Jun 26 2014

Gongs all made!

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gongsJust a quick one – these are the gongs we made for our Indiegogo supporters, mind all engraved and ready for their fittings. It’s not too late to get one of your own!



what is ed easier way to pay online!”>

A $150 donation to our big Burning Man project nets you a hand-engraved gong with your slogan Or inspirational quote of choice, a dowel chime, machined aluminum block pendant and slice pendant, crew patch and sticker. Just Paypal us at factoid@well.com and tell us your inscription in the comment field and we’ll get right to work on it for you! Thanks so much to all our gong-level Indiegogo supporters!

Check out the demo video!


Jul 2 2011

The freshing of the mallets

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Making mallets is very slow work. (Video)


First, try we buy 50 (fifty) 30-mm bouncyballs …


Then we drill 11/64-inch holes in them …


And stick them onto 16-inch-long rods of 3/8-inch (and 1/4-inch) fiberglass, procured from a Max-Gain Systems, a very friendly radio-antenna-supply house in Georgia (thanks, Google) …


After dipping (about which, more below) the blue ones look like this …


We make the soft mallets blue (to tell them apart from the hard, yellow sticks). Soft mallets work best on the lowest keys, where the soft hit of the bouncyball heads brings out the lower dominant tones of the metal. Hit those low keys with the hard sticks and all you hear is nasty overtones rather than the dominants.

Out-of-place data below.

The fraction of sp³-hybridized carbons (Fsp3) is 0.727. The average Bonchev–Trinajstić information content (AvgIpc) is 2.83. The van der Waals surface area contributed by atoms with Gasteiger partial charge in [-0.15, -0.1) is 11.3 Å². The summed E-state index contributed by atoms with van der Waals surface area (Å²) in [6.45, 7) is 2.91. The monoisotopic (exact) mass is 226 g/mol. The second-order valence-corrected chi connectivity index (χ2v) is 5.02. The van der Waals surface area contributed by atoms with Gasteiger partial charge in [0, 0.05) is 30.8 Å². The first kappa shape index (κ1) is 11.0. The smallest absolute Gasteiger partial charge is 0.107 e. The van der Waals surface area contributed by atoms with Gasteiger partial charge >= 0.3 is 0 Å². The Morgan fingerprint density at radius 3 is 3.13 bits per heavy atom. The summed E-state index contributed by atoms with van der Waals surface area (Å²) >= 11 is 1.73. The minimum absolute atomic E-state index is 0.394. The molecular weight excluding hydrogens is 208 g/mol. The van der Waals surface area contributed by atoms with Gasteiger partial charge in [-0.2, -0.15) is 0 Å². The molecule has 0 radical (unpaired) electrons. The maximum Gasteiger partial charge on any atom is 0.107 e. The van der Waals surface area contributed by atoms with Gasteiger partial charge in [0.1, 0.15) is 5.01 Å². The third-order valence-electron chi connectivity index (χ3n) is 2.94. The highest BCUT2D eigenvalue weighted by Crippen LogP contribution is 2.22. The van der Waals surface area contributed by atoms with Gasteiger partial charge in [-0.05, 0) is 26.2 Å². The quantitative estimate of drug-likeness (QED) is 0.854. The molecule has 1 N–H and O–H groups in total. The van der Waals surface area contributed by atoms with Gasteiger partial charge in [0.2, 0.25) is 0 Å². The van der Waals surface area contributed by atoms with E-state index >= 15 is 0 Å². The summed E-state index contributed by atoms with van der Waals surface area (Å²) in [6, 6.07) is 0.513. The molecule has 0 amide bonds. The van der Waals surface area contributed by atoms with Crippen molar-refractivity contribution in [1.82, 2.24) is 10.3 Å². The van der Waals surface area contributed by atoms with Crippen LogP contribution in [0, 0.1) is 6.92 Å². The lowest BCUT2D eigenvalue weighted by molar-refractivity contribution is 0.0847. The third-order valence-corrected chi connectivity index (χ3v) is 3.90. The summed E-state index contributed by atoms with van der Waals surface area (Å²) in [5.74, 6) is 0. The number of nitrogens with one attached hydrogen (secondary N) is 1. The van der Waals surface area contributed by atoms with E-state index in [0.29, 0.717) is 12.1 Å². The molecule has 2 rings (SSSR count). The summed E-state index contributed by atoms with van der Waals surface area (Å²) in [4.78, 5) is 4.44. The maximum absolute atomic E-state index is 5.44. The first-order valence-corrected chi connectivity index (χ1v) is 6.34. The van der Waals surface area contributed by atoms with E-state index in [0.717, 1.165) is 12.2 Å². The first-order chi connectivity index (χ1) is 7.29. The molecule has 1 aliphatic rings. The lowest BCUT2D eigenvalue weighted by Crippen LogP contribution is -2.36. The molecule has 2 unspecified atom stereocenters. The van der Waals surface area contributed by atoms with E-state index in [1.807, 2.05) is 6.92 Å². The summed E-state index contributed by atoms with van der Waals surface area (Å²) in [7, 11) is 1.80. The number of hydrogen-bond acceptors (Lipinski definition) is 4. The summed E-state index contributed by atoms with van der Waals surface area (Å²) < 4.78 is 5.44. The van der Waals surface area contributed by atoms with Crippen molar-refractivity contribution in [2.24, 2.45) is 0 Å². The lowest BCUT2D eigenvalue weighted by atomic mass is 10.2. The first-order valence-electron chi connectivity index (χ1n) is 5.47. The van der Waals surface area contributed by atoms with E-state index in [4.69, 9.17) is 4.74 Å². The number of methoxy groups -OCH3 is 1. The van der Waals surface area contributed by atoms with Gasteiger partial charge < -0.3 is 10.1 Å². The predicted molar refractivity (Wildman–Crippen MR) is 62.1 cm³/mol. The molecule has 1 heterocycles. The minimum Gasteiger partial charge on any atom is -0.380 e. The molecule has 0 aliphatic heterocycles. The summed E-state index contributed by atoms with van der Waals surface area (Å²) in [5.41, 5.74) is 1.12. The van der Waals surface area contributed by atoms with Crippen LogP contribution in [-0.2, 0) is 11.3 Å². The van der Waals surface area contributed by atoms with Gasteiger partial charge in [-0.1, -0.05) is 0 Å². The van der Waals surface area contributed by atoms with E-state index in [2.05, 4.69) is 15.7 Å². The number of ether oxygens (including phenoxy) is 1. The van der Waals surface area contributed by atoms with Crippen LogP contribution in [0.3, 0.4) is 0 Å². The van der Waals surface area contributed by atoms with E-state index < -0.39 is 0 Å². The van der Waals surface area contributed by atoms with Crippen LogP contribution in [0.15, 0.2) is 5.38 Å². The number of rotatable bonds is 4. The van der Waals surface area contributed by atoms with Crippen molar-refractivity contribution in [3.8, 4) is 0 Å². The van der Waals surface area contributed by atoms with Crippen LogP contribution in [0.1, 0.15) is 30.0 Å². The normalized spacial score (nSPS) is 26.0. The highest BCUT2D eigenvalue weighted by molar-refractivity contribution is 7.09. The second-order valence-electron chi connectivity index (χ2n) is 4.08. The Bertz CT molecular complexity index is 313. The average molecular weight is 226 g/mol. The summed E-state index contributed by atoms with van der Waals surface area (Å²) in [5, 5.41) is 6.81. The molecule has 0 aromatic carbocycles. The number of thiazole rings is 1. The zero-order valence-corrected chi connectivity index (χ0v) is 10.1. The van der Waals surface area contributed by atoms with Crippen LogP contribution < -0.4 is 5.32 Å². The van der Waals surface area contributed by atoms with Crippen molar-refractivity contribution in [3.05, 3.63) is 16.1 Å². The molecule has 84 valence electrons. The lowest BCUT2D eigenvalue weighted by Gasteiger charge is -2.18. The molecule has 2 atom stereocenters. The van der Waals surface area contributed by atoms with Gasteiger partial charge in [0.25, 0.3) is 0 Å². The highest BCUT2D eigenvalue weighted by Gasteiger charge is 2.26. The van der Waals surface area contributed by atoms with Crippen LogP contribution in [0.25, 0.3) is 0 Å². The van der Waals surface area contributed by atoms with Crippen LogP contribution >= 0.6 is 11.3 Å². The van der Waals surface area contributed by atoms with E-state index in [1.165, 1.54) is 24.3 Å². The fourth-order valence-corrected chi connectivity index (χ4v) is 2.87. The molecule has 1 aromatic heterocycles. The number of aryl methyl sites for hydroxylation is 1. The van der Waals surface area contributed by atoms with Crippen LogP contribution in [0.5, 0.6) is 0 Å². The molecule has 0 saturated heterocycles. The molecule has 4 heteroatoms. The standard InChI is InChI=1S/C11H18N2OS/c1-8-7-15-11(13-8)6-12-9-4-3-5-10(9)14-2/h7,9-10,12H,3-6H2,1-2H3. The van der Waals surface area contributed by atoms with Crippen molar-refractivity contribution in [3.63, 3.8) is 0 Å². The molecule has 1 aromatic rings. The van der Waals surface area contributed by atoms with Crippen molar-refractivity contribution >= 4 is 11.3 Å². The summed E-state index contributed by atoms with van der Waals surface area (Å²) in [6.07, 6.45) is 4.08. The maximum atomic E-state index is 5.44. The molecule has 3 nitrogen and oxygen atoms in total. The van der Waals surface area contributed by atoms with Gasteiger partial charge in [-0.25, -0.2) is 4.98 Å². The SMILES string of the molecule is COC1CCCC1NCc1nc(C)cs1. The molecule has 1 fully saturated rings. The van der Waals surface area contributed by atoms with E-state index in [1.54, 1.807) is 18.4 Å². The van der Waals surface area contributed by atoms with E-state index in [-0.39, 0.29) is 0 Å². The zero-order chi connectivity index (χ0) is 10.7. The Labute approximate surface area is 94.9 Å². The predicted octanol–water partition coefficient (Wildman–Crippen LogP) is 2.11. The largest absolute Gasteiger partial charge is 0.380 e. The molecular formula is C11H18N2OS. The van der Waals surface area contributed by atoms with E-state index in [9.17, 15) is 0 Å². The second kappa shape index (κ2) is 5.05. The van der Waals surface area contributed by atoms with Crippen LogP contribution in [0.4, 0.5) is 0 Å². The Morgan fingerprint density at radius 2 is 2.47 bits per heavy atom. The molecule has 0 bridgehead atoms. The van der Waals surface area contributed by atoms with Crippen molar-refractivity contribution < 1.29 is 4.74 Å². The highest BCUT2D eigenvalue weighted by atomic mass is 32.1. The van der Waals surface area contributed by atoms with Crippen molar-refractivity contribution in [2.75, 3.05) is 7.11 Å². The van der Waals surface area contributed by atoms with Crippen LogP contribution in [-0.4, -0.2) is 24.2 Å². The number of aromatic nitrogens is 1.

Likewise, using the soft, blue mallets on the shorter upper keys and the disc gongs on XyloVan’s doors results in a muted tone. Those keys like to be hammered with the hard yellow sticks. Someday we’ll have to post a demo video to demonstrate. Either that, or you’ll have to find XyloVan and try it out yourself. ;D


We use PlastiDip, a fast-drying liquid vinyl compound …


The 3/8 “hard” sticks have no balls (yes, that’s a straight line) and so take multiple dips so that we build up a nice, reslient tip …


So, we’re still dipping …


As you’ll see in the (video), you have to wait a few seconds after each dip to let the excess drain off so that you don’t get drips or – even worse – the situation where the vinyl compound skins over and then sloughs off, taking most of the remaining liquid with it.

We stick them up to long strips of duct tape, which hold them long enough to dry …

And then eventually fail, dropping the dried sticks to the floor overnight.


More work to come!


Aug 4 2010

The quality goes in …

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I really like the way the starboard name plate came out. It seems to fit the flow of disc gongs pretty well. It’s playable, ambulance too.


Jun 4 2010

The loudest piece of metal on the van

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I love this thing.

It’s a piece of scrap – a 3/4-inch-thick slug of aluminum sliced off the end of a 13-inch-diameter aluminum cylinder.


Whack it, ed and it rings for more than a minute, physician with an intense, Döpplering tone.

I’m going to mount it on the front, and maybe I can hook it up to a simple solenoid so it can be rung from the driver’s seat.


May 20 2010

Mounting the disc gongs

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I fell in love with these things while scrounging through the scrap bins at Industrial Metal Supply.

They’re the sawn-off leavings of enormous logs of aluminum, this some of which had been many feet long and up to 12 inches thick.

They sound fantastic. And they look pretty graphic against the green of the van, viagra in nice contrast to the rectangular-keyed xylophones … Continue reading


Feb 22 2010

The G-sharp aluminum disk gong sounds like this

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